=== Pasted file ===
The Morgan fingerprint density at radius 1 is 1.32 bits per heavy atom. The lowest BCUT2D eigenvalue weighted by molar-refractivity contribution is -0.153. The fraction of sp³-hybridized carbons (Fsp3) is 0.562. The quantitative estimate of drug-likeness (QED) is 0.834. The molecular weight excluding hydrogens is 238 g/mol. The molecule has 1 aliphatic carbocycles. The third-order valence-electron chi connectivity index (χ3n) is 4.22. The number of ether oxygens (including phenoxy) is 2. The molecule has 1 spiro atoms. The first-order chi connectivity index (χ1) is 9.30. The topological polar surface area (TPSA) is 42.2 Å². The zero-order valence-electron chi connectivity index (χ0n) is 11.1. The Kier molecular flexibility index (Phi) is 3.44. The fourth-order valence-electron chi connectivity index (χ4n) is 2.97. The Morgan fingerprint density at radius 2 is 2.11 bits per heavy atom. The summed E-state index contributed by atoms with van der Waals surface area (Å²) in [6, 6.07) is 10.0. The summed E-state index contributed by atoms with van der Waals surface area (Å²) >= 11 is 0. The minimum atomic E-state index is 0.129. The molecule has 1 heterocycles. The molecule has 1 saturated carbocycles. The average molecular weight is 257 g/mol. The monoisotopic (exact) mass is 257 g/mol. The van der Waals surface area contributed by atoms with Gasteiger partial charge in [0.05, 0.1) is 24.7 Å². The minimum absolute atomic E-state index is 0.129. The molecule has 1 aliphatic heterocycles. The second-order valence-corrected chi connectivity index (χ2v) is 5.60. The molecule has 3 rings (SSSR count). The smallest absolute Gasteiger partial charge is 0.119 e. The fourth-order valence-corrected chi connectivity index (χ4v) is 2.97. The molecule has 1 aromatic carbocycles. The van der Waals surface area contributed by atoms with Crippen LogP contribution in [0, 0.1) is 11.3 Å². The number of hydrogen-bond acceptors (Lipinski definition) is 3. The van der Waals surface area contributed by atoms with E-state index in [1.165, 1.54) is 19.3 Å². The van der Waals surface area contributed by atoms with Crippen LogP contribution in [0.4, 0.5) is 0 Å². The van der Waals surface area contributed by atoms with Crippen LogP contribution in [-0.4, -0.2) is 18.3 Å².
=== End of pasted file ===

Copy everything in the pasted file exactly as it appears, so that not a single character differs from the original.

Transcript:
The Morgan fingerprint density at radius 1 is 1.32 bits per heavy atom. The lowest BCUT2D eigenvalue weighted by molar-refractivity contribution is -0.153. The fraction of sp³-hybridized carbons (Fsp3) is 0.562. The quantitative estimate of drug-likeness (QED) is 0.834. The molecular weight excluding hydrogens is 238 g/mol. The molecule has 1 aliphatic carbocycles. The third-order valence-electron chi connectivity index (χ3n) is 4.22. The number of ether oxygens (including phenoxy) is 2. The molecule has 1 spiro atoms. The first-order chi connectivity index (χ1) is 9.30. The topological polar surface area (TPSA) is 42.2 Å². The zero-order valence-electron chi connectivity index (χ0n) is 11.1. The Kier molecular flexibility index (Phi) is 3.44. The fourth-order valence-electron chi connectivity index (χ4n) is 2.97. The Morgan fingerprint density at radius 2 is 2.11 bits per heavy atom. The summed E-state index contributed by atoms with van der Waals surface area (Å²) in [6, 6.07) is 10.0. The summed E-state index contributed by atoms with van der Waals surface area (Å²) >= 11 is 0. The minimum atomic E-state index is 0.129. The molecule has 1 heterocycles. The molecule has 1 saturated carbocycles. The average molecular weight is 257 g/mol. The monoisotopic (exact) mass is 257 g/mol. The van der Waals surface area contributed by atoms with Gasteiger partial charge in [0.05, 0.1) is 24.7 Å². The minimum absolute atomic E-state index is 0.129. The molecule has 1 aliphatic heterocycles. The second-order valence-corrected chi connectivity index (χ2v) is 5.60. The molecule has 3 rings (SSSR count). The smallest absolute Gasteiger partial charge is 0.119 e. The fourth-order valence-corrected chi connectivity index (χ4v) is 2.97. The molecule has 1 aromatic carbocycles. The van der Waals surface area contributed by atoms with Crippen LogP contribution in [0, 0.1) is 11.3 Å². The number of hydrogen-bond acceptors (Lipinski definition) is 3. The van der Waals surface area contributed by atoms with E-state index in [1.165, 1.54) is 19.3 Å². The van der Waals surface area contributed by atoms with Crippen LogP contribution in [0.4, 0.5) is 0 Å². The van der Waals surface area contributed by atoms with Crippen LogP contribution in [-0.4, -0.2) is 18.3 Å².